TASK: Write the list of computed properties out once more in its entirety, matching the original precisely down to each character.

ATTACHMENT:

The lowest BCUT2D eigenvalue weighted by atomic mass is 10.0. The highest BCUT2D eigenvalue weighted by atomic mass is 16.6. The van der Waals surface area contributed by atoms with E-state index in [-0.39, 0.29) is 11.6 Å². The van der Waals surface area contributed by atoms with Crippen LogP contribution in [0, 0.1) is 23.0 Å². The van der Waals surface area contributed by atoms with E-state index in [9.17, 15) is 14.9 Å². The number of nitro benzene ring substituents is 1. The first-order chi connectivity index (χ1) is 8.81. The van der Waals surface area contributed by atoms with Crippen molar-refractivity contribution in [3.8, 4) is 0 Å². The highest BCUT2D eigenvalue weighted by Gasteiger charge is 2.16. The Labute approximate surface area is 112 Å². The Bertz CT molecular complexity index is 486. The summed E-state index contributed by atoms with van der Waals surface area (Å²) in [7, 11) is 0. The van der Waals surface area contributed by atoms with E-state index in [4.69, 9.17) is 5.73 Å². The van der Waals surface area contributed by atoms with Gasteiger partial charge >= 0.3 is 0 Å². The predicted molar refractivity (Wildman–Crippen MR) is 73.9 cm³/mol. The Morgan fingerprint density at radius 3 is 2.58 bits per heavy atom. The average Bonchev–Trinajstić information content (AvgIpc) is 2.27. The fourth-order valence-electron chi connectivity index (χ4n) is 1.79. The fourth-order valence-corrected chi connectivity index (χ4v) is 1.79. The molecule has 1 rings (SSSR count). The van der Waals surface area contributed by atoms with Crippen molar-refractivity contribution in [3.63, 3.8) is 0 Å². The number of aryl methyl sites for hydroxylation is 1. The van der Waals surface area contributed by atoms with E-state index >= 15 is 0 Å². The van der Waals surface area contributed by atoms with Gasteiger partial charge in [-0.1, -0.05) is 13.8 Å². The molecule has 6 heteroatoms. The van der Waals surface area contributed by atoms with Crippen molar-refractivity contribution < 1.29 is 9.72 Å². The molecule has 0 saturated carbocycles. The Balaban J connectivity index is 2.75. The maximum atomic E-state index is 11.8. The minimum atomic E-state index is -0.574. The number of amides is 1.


The lowest BCUT2D eigenvalue weighted by atomic mass is 10.0. The highest BCUT2D eigenvalue weighted by atomic mass is 16.6. The van der Waals surface area contributed by atoms with E-state index in [-0.39, 0.29) is 11.6 Å². The van der Waals surface area contributed by atoms with Crippen LogP contribution in [0, 0.1) is 23.0 Å². The van der Waals surface area contributed by atoms with E-state index in [9.17, 15) is 14.9 Å². The number of nitro benzene ring substituents is 1. The first-order chi connectivity index (χ1) is 8.81. The van der Waals surface area contributed by atoms with Crippen molar-refractivity contribution in [3.8, 4) is 0 Å². The highest BCUT2D eigenvalue weighted by Gasteiger charge is 2.16. The Labute approximate surface area is 112 Å². The Bertz CT molecular complexity index is 486. The summed E-state index contributed by atoms with van der Waals surface area (Å²) in [7, 11) is 0. The van der Waals surface area contributed by atoms with E-state index in [4.69, 9.17) is 5.73 Å². The van der Waals surface area contributed by atoms with Gasteiger partial charge >= 0.3 is 0 Å². The predicted molar refractivity (Wildman–Crippen MR) is 73.9 cm³/mol. The Morgan fingerprint density at radius 3 is 2.58 bits per heavy atom. The average Bonchev–Trinajstić information content (AvgIpc) is 2.27. The fourth-order valence-electron chi connectivity index (χ4n) is 1.79. The fourth-order valence-corrected chi connectivity index (χ4v) is 1.79. The molecule has 1 rings (SSSR count). The van der Waals surface area contributed by atoms with Crippen molar-refractivity contribution in [3.63, 3.8) is 0 Å². The number of aryl methyl sites for hydroxylation is 1. The van der Waals surface area contributed by atoms with E-state index >= 15 is 0 Å². The van der Waals surface area contributed by atoms with Gasteiger partial charge in [-0.1, -0.05) is 13.8 Å². The molecule has 6 heteroatoms. The van der Waals surface area contributed by atoms with Crippen molar-refractivity contribution < 1.29 is 9.72 Å². The molecule has 0 saturated carbocycles. The Balaban J connectivity index is 2.75. The maximum atomic E-state index is 11.8. The minimum atomic E-state index is -0.574. The number of amides is 1.